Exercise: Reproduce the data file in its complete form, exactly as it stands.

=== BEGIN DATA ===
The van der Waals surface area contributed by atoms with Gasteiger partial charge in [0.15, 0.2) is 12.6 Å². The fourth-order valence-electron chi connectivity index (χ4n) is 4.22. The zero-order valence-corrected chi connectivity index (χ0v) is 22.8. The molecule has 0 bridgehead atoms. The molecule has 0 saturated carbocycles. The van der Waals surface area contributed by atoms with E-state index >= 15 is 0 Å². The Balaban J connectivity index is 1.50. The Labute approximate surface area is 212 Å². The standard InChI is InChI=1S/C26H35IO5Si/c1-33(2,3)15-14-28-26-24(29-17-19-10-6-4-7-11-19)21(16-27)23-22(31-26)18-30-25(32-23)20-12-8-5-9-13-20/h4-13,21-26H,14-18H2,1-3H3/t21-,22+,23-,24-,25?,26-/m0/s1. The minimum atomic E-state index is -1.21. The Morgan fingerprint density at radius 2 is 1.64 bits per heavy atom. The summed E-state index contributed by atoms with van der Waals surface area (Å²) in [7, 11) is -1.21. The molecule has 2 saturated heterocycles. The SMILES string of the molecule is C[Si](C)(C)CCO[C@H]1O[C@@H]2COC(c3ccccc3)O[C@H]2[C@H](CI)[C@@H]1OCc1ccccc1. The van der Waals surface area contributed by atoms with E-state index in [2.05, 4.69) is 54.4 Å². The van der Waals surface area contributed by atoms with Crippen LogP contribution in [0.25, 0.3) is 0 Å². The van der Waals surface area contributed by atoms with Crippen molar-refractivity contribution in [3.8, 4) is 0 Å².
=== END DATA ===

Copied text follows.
The van der Waals surface area contributed by atoms with Gasteiger partial charge in [0.15, 0.2) is 12.6 Å². The fourth-order valence-electron chi connectivity index (χ4n) is 4.22. The zero-order valence-corrected chi connectivity index (χ0v) is 22.8. The molecule has 0 bridgehead atoms. The molecule has 0 saturated carbocycles. The van der Waals surface area contributed by atoms with E-state index >= 15 is 0 Å². The Balaban J connectivity index is 1.50. The Labute approximate surface area is 212 Å². The standard InChI is InChI=1S/C26H35IO5Si/c1-33(2,3)15-14-28-26-24(29-17-19-10-6-4-7-11-19)21(16-27)23-22(31-26)18-30-25(32-23)20-12-8-5-9-13-20/h4-13,21-26H,14-18H2,1-3H3/t21-,22+,23-,24-,25?,26-/m0/s1. The minimum atomic E-state index is -1.21. The Morgan fingerprint density at radius 2 is 1.64 bits per heavy atom. The summed E-state index contributed by atoms with van der Waals surface area (Å²) in [7, 11) is -1.21. The molecule has 2 saturated heterocycles. The SMILES string of the molecule is C[Si](C)(C)CCO[C@H]1O[C@@H]2COC(c3ccccc3)O[C@H]2[C@H](CI)[C@@H]1OCc1ccccc1. The van der Waals surface area contributed by atoms with E-state index in [2.05, 4.69) is 54.4 Å². The van der Waals surface area contributed by atoms with Crippen LogP contribution in [0.25, 0.3) is 0 Å². The van der Waals surface area contributed by atoms with Crippen molar-refractivity contribution in [3.8, 4) is 0 Å².